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PostPosted: Fri May 20, 2016 11:44 am    Post subject: Reply with quote

Thanks for the link, chithanh, and the explanation pilla! I think I am starting to get a feeling for it.
This might be quite interesting for our applications; I will have a look if I can play around with the
options (page size,...) a little.

Marius
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pilla
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PostPosted: Fri May 20, 2016 12:19 pm    Post subject: Reply with quote

hertfelder wrote:
Thanks for the link, chithanh, and the explanation pilla! I think I am starting to get a feeling for it.
This might be quite interesting for our applications; I will have a look if I can play around with the
options (page size,...) a little.

Marius


Any good textbook in Operating Systems will give you many good insights on the basics. You can skip directly to "Memory Management" and "Virtual Memory" for the specifics of memory that you are interested. I favour books authored by Silberschatz.

Hennessy&Patterson's Computer Organization and Design: The HW/SW Interface is a good read if you want to know more about memories and caches, but it is quite deep in the computer architecture stuff. Probably not interesting if you did not have some introductory courses in computer architectures before it.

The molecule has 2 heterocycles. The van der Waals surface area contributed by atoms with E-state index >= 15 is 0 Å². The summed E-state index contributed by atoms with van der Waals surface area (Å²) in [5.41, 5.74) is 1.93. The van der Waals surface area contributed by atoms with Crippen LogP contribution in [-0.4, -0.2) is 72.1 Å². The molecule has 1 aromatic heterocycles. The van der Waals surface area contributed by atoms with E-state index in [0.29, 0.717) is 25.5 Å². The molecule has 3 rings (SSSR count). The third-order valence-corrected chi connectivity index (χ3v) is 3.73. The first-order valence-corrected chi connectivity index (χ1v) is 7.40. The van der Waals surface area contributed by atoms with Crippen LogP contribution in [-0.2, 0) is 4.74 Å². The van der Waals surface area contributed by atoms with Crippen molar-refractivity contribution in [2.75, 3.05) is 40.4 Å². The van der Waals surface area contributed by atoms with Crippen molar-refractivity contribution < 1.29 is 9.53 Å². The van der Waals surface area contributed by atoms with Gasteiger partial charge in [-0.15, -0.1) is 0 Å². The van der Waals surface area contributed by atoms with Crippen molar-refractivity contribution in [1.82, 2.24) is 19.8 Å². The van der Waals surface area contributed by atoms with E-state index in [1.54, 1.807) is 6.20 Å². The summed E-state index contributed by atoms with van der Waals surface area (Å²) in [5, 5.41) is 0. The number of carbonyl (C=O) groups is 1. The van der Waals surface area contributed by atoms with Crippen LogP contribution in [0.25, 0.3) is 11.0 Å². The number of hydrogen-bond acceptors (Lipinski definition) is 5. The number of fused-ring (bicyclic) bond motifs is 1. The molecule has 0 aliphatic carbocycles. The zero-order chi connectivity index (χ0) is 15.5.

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hertfelder
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PostPosted: Wed May 25, 2016 1:02 pm    Post subject: Reply with quote

Thanks for the suggestions, pilla!

I checked our library's outfit and found the Operating System Concepts by Silberschatz. This looks like a good read!
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pilla
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PostPosted: Wed May 25, 2016 1:46 pm    Post subject: Reply with quote

hertfelder wrote:
Thanks for the suggestions, pilla!

I checked our library's outfit and found the Operating System Concepts by Silberschatz. This looks like a good read!


You are welcome. If you have doubts I might be able to help. I give lectures in Operating Systems.